Many older adults and caregivers unaware of drug risks, survey finds

November 13th, 2019

Medications that are safe for young and middle-aged adults to take may not be as safe for older adults. As we age, we lose some ability to process medications because of reduced kidney and liver function. Older people also generally weigh less than young and middle-aged adults, and have a higher proportion of fat in their body, which can cause certain drugs to stay in the body longer. These factors in combination increase older adults’ sensitivity to drug side effects, compared to younger adults. 

While older adults are more susceptible to medication side effects, they are also more likely than younger adults to be taking multiple medications, which can lead to harmful adverse drug events. Some of these medications may not be appropriate for older adults to take, or may be too high of a dose.

Getting medications right is one of the primary concerns for older adults and their caregivers. But are they aware of the potential side effects that certain medications can cause? The John A. Hartford Foundation partnered with WebMD to conduct a survey of older adults and caregivers to find out more about their views on certain aspects of aging, including medication use.

The survey included responses from 2,361 randomly-selected patients age 65 or older, and 405 caregivers. The survey found that multiple medication use is common for older adults; 40% of caregivers reported that the individual in their care takes six or more different prescription drugs each day. Among older adults with more than six chronic conditions, one in three take more than ten drugs each day.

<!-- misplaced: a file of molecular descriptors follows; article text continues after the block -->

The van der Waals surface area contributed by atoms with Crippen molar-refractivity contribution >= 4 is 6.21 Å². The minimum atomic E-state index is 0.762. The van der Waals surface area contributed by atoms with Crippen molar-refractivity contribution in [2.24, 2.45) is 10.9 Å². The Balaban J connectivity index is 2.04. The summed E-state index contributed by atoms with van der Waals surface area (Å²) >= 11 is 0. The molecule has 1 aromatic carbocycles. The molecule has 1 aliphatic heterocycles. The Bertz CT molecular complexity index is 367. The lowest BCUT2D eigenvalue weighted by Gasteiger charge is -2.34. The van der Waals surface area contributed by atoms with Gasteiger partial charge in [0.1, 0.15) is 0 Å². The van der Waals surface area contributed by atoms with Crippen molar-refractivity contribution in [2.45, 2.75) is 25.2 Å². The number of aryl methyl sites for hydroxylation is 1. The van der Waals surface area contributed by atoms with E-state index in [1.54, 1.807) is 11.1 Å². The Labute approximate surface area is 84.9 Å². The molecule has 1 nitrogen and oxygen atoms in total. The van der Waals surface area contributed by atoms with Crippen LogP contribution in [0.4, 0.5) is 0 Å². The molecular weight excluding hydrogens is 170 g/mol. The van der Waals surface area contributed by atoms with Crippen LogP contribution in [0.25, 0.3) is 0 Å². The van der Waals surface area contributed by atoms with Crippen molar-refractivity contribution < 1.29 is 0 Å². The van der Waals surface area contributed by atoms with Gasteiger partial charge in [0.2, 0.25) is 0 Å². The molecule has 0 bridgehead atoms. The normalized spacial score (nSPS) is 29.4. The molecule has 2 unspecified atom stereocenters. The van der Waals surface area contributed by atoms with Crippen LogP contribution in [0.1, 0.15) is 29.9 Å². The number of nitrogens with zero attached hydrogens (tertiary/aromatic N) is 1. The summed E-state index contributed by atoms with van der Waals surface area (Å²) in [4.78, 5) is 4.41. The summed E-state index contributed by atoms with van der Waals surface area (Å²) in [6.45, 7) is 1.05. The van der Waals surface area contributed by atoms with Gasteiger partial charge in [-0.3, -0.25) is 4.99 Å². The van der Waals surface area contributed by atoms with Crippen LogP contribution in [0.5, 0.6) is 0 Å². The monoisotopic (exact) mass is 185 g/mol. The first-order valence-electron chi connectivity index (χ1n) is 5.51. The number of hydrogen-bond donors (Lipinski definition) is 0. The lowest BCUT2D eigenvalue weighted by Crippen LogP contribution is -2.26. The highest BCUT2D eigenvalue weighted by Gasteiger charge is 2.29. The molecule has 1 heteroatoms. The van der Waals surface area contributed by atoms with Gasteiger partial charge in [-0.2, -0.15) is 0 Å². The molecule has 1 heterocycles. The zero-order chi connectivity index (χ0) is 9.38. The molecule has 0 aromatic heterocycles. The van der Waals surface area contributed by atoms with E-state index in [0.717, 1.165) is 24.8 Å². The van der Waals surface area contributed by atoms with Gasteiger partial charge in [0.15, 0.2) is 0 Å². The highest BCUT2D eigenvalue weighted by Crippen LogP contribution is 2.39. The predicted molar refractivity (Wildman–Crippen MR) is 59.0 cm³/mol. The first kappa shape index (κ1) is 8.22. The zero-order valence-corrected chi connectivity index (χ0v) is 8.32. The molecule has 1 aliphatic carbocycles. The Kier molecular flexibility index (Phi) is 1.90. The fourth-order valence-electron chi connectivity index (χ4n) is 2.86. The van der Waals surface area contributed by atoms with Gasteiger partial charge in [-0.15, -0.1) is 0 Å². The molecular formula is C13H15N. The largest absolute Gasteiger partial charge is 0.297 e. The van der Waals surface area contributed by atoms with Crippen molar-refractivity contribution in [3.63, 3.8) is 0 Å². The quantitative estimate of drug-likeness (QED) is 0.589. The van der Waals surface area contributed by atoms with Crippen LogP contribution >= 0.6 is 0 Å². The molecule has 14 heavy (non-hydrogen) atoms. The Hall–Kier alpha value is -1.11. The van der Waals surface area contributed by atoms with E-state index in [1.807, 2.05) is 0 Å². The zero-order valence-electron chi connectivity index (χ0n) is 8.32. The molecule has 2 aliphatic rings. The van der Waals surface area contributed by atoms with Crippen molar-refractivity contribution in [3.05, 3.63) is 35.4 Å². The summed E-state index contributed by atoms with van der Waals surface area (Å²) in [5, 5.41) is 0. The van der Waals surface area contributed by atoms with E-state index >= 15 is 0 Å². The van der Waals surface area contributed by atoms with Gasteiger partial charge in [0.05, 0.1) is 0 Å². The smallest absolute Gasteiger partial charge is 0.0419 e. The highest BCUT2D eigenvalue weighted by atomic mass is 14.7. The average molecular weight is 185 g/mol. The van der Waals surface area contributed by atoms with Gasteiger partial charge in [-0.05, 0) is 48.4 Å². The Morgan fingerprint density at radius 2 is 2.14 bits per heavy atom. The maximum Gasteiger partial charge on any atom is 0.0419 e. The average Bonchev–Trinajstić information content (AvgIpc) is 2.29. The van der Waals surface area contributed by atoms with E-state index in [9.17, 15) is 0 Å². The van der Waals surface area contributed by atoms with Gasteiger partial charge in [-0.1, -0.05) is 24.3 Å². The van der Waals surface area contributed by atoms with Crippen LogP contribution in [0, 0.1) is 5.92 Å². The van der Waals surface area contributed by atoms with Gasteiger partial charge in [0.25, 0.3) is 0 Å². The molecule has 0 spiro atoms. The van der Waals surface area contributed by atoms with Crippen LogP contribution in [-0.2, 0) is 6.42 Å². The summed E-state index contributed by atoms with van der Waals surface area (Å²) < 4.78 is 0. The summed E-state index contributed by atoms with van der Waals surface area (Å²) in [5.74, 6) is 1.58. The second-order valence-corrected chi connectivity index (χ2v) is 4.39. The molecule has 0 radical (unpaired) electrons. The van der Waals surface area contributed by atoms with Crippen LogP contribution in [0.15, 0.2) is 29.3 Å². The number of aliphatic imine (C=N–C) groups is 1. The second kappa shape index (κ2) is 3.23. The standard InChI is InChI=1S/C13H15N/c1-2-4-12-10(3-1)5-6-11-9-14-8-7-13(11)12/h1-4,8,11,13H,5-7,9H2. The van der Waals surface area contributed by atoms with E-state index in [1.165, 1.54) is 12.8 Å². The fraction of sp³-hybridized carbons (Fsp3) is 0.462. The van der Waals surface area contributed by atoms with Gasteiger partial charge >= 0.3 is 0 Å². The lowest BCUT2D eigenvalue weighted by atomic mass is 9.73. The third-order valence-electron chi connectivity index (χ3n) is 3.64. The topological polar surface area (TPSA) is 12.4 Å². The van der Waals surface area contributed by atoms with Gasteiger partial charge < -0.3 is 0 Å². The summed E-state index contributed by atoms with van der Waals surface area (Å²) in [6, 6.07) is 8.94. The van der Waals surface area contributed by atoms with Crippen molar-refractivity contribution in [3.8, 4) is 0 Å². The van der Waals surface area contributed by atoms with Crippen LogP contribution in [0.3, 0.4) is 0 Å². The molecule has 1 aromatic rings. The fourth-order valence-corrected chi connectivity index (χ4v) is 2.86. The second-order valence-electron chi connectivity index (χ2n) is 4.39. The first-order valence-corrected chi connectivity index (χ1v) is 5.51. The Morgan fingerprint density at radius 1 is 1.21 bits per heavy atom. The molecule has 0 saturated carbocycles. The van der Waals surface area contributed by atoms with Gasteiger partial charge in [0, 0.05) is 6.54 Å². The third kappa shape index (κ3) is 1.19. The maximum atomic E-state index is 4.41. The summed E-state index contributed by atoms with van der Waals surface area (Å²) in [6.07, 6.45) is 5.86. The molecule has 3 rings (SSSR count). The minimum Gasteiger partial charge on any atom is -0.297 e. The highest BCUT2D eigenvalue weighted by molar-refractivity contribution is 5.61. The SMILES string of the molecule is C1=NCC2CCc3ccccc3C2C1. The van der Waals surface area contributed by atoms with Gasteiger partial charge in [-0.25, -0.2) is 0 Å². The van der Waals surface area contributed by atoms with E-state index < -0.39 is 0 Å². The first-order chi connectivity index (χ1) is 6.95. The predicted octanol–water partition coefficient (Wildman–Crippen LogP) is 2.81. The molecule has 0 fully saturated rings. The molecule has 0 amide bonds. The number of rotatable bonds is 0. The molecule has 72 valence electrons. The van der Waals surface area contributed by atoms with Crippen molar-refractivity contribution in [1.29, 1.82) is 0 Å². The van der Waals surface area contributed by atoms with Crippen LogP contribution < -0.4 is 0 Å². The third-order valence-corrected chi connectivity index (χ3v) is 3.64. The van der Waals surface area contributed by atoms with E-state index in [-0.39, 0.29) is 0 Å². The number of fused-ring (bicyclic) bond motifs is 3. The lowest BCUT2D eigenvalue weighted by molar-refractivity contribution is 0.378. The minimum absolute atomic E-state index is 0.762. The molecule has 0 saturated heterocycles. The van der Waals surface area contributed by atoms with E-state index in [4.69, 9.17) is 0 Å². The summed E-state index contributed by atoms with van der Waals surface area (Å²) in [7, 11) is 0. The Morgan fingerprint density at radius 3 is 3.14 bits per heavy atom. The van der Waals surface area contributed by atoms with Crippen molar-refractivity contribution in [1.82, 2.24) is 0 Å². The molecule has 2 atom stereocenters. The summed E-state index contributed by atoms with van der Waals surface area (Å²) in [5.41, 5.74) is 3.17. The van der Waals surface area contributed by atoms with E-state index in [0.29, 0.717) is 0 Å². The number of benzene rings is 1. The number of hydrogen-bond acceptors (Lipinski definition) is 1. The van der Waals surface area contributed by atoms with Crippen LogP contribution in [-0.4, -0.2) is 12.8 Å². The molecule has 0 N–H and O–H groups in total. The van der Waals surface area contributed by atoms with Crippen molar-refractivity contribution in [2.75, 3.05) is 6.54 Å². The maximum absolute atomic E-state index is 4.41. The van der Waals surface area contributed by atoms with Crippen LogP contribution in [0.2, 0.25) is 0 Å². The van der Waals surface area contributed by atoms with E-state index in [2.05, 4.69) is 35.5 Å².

Despite the prevalence of multiple medication use, a significant proportion of both older adults and caregivers were unaware that certain medications are not recommended for older adults. Half of older adults and 45 percent of caregivers who responded to the survey were not aware that older adults should avoid certain medications, such as anti-anxiety drugs, sleep aids, over-the-counter anti-allergy medications, and certain diabetes medications. Only about 60% of older adults and 68% of caregivers knew that certain medications, such as anti-cholinergic drugs, anti-anxiety medications, and antipsychotic medications, can increase cognitive impairment or confusion. Even fewer patients and caregivers were aware that medications like sleep aids and blood pressure medications can increase the risk of falls.

Awareness of medication risks was not the same across patient race and ethnicity. Hispanic and Black respondents were about 15% less likely to know that older adults should avoid certain medications, compared to White respondents. About one-third of Hispanic adults responded that they were not at all familiar with medication risks, compared to about one-quarter of Black respondents, and one-fifth of White respondents. This awareness gap likely has an impact on the potential for deprescribing; according to the survey, Hispanic and Black respondents are less likely to have had discussions about unnecessary medications with their doctors, compared to White respondents. These results point to an important health disparity that may be leading to increased harm for older people of color. 

Overall, only half of survey respondents said that a health care provider has talked to them about stopping medications. This is discouraging but not surprising, given that many clinicians do not have the time to engage in conversations about medications, nor are they reimbursed for doing so. Additionally, clinicians may expect patients and caregivers to resist deprescribing, so they do not attempt to bring up the subject. However, if more patients and caregivers are aware of potential drug harms, they may be more likely to express their concerns about medications and ask for a prescription checkup to discuss deprescribing. 

The JAHF survey is enlightening, but there is still much we don’t know about patient and caregiver views on medications. The survey did not separate responses by age, so it is unclear how medication use and knowledge varies between adults in their 60s and 70s compared to very old adults and their caregivers. Nevertheless, the survey provides useful information about awareness of medication harms in older adults and caregivers, showing a potential avenue for public awareness campaigns, as well as highlighting the need to target older people of color in these campaigns.